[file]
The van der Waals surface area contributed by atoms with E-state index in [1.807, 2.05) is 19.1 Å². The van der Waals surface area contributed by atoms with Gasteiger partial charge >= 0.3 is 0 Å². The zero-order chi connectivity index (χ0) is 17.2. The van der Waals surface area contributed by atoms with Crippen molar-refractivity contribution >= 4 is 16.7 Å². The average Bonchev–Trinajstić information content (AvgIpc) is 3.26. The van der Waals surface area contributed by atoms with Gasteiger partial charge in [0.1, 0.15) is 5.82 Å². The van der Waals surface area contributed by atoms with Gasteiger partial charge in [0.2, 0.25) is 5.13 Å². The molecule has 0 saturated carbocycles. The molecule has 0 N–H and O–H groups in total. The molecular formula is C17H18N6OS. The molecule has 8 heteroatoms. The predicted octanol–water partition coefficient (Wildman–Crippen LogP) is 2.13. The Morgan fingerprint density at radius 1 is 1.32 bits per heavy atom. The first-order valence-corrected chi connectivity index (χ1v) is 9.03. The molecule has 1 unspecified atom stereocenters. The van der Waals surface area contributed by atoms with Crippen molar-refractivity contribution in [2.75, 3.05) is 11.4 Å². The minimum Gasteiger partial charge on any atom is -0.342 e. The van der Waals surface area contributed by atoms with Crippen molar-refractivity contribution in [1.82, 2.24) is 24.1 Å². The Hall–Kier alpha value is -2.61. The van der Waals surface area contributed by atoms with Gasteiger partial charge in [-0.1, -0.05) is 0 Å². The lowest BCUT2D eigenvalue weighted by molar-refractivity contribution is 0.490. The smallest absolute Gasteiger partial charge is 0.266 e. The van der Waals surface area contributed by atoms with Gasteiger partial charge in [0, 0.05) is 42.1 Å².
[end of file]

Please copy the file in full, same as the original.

The van der Waals surface area contributed by atoms with E-state index in [1.807, 2.05) is 19.1 Å². The van der Waals surface area contributed by atoms with Gasteiger partial charge >= 0.3 is 0 Å². The zero-order chi connectivity index (χ0) is 17.2. The van der Waals surface area contributed by atoms with Crippen molar-refractivity contribution >= 4 is 16.7 Å². The average Bonchev–Trinajstić information content (AvgIpc) is 3.26. The van der Waals surface area contributed by atoms with Gasteiger partial charge in [0.1, 0.15) is 5.82 Å². The van der Waals surface area contributed by atoms with Gasteiger partial charge in [0.2, 0.25) is 5.13 Å². The molecule has 0 saturated carbocycles. The molecule has 0 N–H and O–H groups in total. The molecular formula is C17H18N6OS. The molecule has 8 heteroatoms. The predicted octanol–water partition coefficient (Wildman–Crippen LogP) is 2.13. The Morgan fingerprint density at radius 1 is 1.32 bits per heavy atom. The first-order valence-corrected chi connectivity index (χ1v) is 9.03. The molecule has 1 unspecified atom stereocenters. The van der Waals surface area contributed by atoms with Crippen molar-refractivity contribution in [2.75, 3.05) is 11.4 Å². The minimum Gasteiger partial charge on any atom is -0.342 e. The van der Waals surface area contributed by atoms with Crippen molar-refractivity contribution in [1.82, 2.24) is 24.1 Å². The Hall–Kier alpha value is -2.61. The van der Waals surface area contributed by atoms with Gasteiger partial charge in [-0.1, -0.05) is 0 Å². The lowest BCUT2D eigenvalue weighted by molar-refractivity contribution is 0.490. The smallest absolute Gasteiger partial charge is 0.266 e. The van der Waals surface area contributed by atoms with Gasteiger partial charge in [0, 0.05) is 42.1 Å².